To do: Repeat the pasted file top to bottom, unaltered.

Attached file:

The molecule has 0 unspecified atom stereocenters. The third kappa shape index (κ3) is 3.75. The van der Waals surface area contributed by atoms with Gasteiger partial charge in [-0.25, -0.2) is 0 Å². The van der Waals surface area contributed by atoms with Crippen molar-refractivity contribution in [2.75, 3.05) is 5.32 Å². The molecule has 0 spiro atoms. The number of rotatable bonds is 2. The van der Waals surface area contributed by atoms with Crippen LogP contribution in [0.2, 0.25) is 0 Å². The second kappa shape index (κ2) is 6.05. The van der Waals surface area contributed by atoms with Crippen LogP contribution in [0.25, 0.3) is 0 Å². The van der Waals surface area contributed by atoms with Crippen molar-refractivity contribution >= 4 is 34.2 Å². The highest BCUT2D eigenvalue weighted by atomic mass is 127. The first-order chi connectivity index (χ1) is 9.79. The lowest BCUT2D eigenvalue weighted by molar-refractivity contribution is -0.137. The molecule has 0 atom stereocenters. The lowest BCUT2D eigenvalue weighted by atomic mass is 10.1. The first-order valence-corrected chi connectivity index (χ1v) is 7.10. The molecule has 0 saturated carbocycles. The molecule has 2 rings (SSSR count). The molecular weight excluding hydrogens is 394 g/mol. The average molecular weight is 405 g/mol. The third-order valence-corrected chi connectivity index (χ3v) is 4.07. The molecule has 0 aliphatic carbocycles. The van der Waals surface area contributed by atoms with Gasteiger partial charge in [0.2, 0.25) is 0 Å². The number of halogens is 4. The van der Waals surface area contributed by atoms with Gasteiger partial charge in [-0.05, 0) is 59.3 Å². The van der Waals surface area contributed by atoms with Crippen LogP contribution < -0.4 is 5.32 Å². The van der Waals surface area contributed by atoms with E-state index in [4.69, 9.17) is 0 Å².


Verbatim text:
The molecule has 0 unspecified atom stereocenters. The third kappa shape index (κ3) is 3.75. The van der Waals surface area contributed by atoms with Gasteiger partial charge in [-0.25, -0.2) is 0 Å². The van der Waals surface area contributed by atoms with Crippen molar-refractivity contribution in [2.75, 3.05) is 5.32 Å². The molecule has 0 spiro atoms. The number of rotatable bonds is 2. The van der Waals surface area contributed by atoms with Crippen LogP contribution in [0.2, 0.25) is 0 Å². The second kappa shape index (κ2) is 6.05. The van der Waals surface area contributed by atoms with Crippen LogP contribution in [0.25, 0.3) is 0 Å². The van der Waals surface area contributed by atoms with Crippen molar-refractivity contribution >= 4 is 34.2 Å². The highest BCUT2D eigenvalue weighted by atomic mass is 127. The first-order chi connectivity index (χ1) is 9.79. The lowest BCUT2D eigenvalue weighted by molar-refractivity contribution is -0.137. The molecule has 0 atom stereocenters. The lowest BCUT2D eigenvalue weighted by atomic mass is 10.1. The first-order valence-corrected chi connectivity index (χ1v) is 7.10. The molecule has 0 saturated carbocycles. The molecule has 2 rings (SSSR count). The molecular weight excluding hydrogens is 394 g/mol. The average molecular weight is 405 g/mol. The third-order valence-corrected chi connectivity index (χ3v) is 4.07. The molecule has 0 aliphatic carbocycles. The van der Waals surface area contributed by atoms with Gasteiger partial charge in [0.2, 0.25) is 0 Å². The number of halogens is 4. The van der Waals surface area contributed by atoms with Gasteiger partial charge in [-0.05, 0) is 59.3 Å². The van der Waals surface area contributed by atoms with Crippen LogP contribution < -0.4 is 5.32 Å². The van der Waals surface area contributed by atoms with E-state index in [4.69, 9.17) is 0 Å².